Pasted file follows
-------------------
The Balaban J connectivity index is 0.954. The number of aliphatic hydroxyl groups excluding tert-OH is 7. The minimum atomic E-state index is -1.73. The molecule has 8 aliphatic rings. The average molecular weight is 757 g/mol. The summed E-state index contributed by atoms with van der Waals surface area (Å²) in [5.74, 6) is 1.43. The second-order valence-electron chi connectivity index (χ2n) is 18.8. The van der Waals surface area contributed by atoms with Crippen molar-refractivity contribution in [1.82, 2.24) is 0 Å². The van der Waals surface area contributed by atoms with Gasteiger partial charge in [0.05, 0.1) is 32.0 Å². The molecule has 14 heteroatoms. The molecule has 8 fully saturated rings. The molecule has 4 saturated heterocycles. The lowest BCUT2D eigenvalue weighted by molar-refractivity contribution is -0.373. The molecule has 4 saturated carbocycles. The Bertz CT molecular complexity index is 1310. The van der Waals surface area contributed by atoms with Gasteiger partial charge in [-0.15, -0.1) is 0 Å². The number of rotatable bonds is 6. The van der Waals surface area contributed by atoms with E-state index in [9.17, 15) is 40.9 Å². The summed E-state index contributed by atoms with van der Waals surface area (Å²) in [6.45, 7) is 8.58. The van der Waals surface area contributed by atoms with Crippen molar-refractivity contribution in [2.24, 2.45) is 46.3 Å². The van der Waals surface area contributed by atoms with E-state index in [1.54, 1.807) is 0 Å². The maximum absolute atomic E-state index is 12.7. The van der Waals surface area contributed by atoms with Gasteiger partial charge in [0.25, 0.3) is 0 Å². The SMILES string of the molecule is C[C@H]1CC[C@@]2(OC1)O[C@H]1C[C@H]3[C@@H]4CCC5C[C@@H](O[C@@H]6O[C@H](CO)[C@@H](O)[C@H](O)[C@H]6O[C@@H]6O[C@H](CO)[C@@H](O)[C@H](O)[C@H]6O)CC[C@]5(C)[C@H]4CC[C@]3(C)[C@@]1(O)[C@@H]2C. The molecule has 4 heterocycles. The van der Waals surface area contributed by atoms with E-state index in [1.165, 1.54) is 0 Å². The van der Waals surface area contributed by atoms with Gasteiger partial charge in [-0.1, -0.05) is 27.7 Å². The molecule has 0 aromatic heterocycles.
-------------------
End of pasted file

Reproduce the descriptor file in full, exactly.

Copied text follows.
The Balaban J connectivity index is 0.954. The number of aliphatic hydroxyl groups excluding tert-OH is 7. The minimum atomic E-state index is -1.73. The molecule has 8 aliphatic rings. The average molecular weight is 757 g/mol. The summed E-state index contributed by atoms with van der Waals surface area (Å²) in [5.74, 6) is 1.43. The second-order valence-electron chi connectivity index (χ2n) is 18.8. The van der Waals surface area contributed by atoms with Crippen molar-refractivity contribution in [1.82, 2.24) is 0 Å². The van der Waals surface area contributed by atoms with Gasteiger partial charge in [0.05, 0.1) is 32.0 Å². The molecule has 14 heteroatoms. The molecule has 8 fully saturated rings. The molecule has 4 saturated heterocycles. The lowest BCUT2D eigenvalue weighted by molar-refractivity contribution is -0.373. The molecule has 4 saturated carbocycles. The Bertz CT molecular complexity index is 1310. The van der Waals surface area contributed by atoms with Gasteiger partial charge in [-0.15, -0.1) is 0 Å². The number of rotatable bonds is 6. The van der Waals surface area contributed by atoms with E-state index in [9.17, 15) is 40.9 Å². The summed E-state index contributed by atoms with van der Waals surface area (Å²) in [6.45, 7) is 8.58. The van der Waals surface area contributed by atoms with Crippen molar-refractivity contribution in [2.24, 2.45) is 46.3 Å². The van der Waals surface area contributed by atoms with E-state index in [1.54, 1.807) is 0 Å². The maximum absolute atomic E-state index is 12.7. The van der Waals surface area contributed by atoms with Gasteiger partial charge in [0.25, 0.3) is 0 Å². The SMILES string of the molecule is C[C@H]1CC[C@@]2(OC1)O[C@H]1C[C@H]3[C@@H]4CCC5C[C@@H](O[C@@H]6O[C@H](CO)[C@@H](O)[C@H](O)[C@H]6O[C@@H]6O[C@H](CO)[C@@H](O)[C@H](O)[C@H]6O)CC[C@]5(C)[C@H]4CC[C@]3(C)[C@@]1(O)[C@@H]2C. The molecule has 4 heterocycles. The van der Waals surface area contributed by atoms with E-state index in [1.165, 1.54) is 0 Å². The van der Waals surface area contributed by atoms with Gasteiger partial charge in [-0.1, -0.05) is 27.7 Å². The molecule has 0 aromatic heterocycles.